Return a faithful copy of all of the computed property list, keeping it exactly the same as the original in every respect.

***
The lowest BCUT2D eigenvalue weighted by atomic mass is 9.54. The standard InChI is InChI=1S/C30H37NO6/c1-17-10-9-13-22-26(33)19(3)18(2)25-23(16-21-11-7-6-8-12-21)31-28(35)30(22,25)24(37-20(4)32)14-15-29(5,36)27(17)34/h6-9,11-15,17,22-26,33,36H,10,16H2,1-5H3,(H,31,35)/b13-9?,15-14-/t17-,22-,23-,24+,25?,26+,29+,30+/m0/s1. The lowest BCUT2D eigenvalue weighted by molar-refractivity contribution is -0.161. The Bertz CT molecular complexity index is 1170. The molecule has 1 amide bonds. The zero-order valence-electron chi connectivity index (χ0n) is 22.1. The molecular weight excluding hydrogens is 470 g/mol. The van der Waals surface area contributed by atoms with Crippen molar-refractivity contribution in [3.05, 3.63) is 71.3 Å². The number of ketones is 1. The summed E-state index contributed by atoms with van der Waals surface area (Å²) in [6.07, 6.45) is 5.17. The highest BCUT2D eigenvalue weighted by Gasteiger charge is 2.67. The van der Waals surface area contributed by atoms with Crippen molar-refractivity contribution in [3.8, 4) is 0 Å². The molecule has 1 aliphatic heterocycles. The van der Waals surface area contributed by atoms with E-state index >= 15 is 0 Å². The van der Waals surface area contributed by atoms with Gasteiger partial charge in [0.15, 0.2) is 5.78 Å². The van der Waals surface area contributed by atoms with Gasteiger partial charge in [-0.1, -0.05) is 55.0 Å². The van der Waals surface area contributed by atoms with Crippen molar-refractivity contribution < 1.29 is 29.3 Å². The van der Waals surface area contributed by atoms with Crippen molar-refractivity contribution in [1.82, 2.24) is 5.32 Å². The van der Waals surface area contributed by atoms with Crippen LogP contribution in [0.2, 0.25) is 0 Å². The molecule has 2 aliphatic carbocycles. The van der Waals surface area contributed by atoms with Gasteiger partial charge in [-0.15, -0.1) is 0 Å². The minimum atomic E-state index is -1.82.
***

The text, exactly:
The lowest BCUT2D eigenvalue weighted by atomic mass is 9.54. The standard InChI is InChI=1S/C30H37NO6/c1-17-10-9-13-22-26(33)19(3)18(2)25-23(16-21-11-7-6-8-12-21)31-28(35)30(22,25)24(37-20(4)32)14-15-29(5,36)27(17)34/h6-9,11-15,17,22-26,33,36H,10,16H2,1-5H3,(H,31,35)/b13-9?,15-14-/t17-,22-,23-,24+,25?,26+,29+,30+/m0/s1. The lowest BCUT2D eigenvalue weighted by molar-refractivity contribution is -0.161. The Bertz CT molecular complexity index is 1170. The molecule has 1 amide bonds. The zero-order valence-electron chi connectivity index (χ0n) is 22.1. The molecular weight excluding hydrogens is 470 g/mol. The van der Waals surface area contributed by atoms with Crippen molar-refractivity contribution in [3.05, 3.63) is 71.3 Å². The number of ketones is 1. The summed E-state index contributed by atoms with van der Waals surface area (Å²) in [6.07, 6.45) is 5.17. The highest BCUT2D eigenvalue weighted by Gasteiger charge is 2.67. The van der Waals surface area contributed by atoms with Crippen molar-refractivity contribution in [3.8, 4) is 0 Å². The molecule has 1 aliphatic heterocycles. The van der Waals surface area contributed by atoms with E-state index >= 15 is 0 Å². The van der Waals surface area contributed by atoms with Gasteiger partial charge in [0.15, 0.2) is 5.78 Å². The van der Waals surface area contributed by atoms with Gasteiger partial charge in [-0.1, -0.05) is 55.0 Å². The van der Waals surface area contributed by atoms with Crippen molar-refractivity contribution < 1.29 is 29.3 Å². The van der Waals surface area contributed by atoms with Crippen molar-refractivity contribution in [1.82, 2.24) is 5.32 Å². The van der Waals surface area contributed by atoms with Crippen LogP contribution in [0.2, 0.25) is 0 Å². The molecule has 2 aliphatic carbocycles. The van der Waals surface area contributed by atoms with Gasteiger partial charge in [-0.15, -0.1) is 0 Å². The minimum atomic E-state index is -1.82.